Vegan poké, almond-based cheese: Vancouver's latest food trends

The market for vegan food has exploded across B.C. in recent years, with everything from almond-based cheese to vegan tuna taking off.

'Vegan cheese is set to be an area of mind-blowing growth,' says CBC food columnist

Blue Heron Creamery uses ingredients like cashews, almonds, walnuts, pecans, hazelnuts and coconut milk for their dairy-free cheeses. (Blue Heron Creamery)

The market for vegan food has exploded across B.C. in recent years and everything from almond-based cheese to vegan tuna is taking off.

Vegan foods recently topped $3.1 billion in sales, according to U.S.-based Plant Based Foods Association and the Good Food Institute, and demand is only going to continue growing.  

"Vegan alternatives to dairy products in particular are seeing huge spikes in sales," said CBC On The Coastfood columnist Gail Johnson.

While sales of cow's milk dropped last year, sales of plant milks increased, according to the same study by the Plant Based Foods Association and Good Food Institute. Global sales of vegan cheese are expected to reach more than $3.9 billion by 2024.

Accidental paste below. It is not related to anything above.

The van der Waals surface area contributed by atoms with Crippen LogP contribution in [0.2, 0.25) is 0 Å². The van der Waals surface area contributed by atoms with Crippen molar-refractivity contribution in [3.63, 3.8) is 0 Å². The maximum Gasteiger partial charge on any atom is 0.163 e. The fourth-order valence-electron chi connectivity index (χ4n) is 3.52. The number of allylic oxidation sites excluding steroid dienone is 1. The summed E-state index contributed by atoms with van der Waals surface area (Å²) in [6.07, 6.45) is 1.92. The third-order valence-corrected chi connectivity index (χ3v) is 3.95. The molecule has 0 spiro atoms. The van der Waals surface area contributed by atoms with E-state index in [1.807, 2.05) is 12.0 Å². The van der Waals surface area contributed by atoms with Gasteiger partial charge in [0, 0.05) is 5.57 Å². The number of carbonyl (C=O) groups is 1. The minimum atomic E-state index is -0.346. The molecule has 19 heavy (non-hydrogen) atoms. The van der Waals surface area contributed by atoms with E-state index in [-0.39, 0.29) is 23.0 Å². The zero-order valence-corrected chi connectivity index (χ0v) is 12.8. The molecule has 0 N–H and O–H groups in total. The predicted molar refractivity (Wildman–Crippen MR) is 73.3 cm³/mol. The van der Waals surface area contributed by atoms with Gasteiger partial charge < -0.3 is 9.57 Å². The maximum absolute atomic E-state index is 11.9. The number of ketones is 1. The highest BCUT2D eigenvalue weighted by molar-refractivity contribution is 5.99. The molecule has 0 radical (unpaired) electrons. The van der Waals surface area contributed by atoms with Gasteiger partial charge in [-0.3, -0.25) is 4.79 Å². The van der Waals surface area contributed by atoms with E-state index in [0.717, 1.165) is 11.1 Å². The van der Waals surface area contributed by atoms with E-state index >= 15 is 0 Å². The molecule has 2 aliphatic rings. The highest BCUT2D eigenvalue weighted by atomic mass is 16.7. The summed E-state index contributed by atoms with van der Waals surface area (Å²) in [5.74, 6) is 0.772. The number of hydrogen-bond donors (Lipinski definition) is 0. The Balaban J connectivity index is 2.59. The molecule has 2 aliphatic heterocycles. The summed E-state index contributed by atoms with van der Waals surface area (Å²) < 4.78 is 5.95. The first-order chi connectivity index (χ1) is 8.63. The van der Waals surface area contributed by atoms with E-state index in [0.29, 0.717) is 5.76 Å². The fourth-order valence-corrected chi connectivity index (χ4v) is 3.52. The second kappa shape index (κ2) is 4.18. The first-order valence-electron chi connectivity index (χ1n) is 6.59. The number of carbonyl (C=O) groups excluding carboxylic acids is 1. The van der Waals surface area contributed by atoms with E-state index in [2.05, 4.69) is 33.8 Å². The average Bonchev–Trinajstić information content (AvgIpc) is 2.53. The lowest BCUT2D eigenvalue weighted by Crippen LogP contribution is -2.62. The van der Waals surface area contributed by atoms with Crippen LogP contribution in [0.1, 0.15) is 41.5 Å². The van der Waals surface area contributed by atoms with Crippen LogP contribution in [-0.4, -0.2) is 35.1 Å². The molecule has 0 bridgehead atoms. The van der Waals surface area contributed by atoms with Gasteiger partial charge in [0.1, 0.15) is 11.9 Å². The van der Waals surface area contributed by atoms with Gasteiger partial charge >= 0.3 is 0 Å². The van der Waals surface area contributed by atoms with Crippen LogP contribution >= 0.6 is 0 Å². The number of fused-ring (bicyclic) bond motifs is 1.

And in Vancouver, there are plenty of up-and-coming options for plant-based dairy products and new vegan options.

Non-dairy cheese

"Vegan cheese is set to be an area of mind-blowing growth," Johnson said.

When Blue Heron Creamery opens in early February at 2410 Main St., it will be the first and only stand-alone vegan-cheese shop in the city, Johnson said.

It's co-founded by Colin Medhurst and chef Karen McAthy, whom Johnson describes as "the Vancouver pioneer of the global vegan cheese sector."

Most dairy-free cheese-makers around the world tend to use cashews as their base but Blue Heron will also work with almonds, walnuts, pecans, hazelnuts and coconut milk.

Ahimi is made out of tomatoes but has the texture of tuna. Westcoast Poké is the first restaurant in Vancouver to serve it. (Westcoast Poké/Facebook)

Vegan tuna

Poké is always popular but with a staple ingredient of raw tuna, it's been off-limits to vegans. But that's now changing.

A new vegan substitute called ahimi has recently made its debut. It's made of five main ingredients: tomatoes, water, soy sauce, sugar, and sesame oil.

"The ahimi resembles ahi tuna in many ways: it's got that deep, red hue," Johnson said. "And when you eat it, you notice it also has a meaty texture as well as umami — a rich, savoury flavour."

Westcoast Poké in Cambie Village is the first restaurant in Canada to be serving vegan tuna, Johnson said. A second location will be launching in Richmond soon.

With files from On The Coast.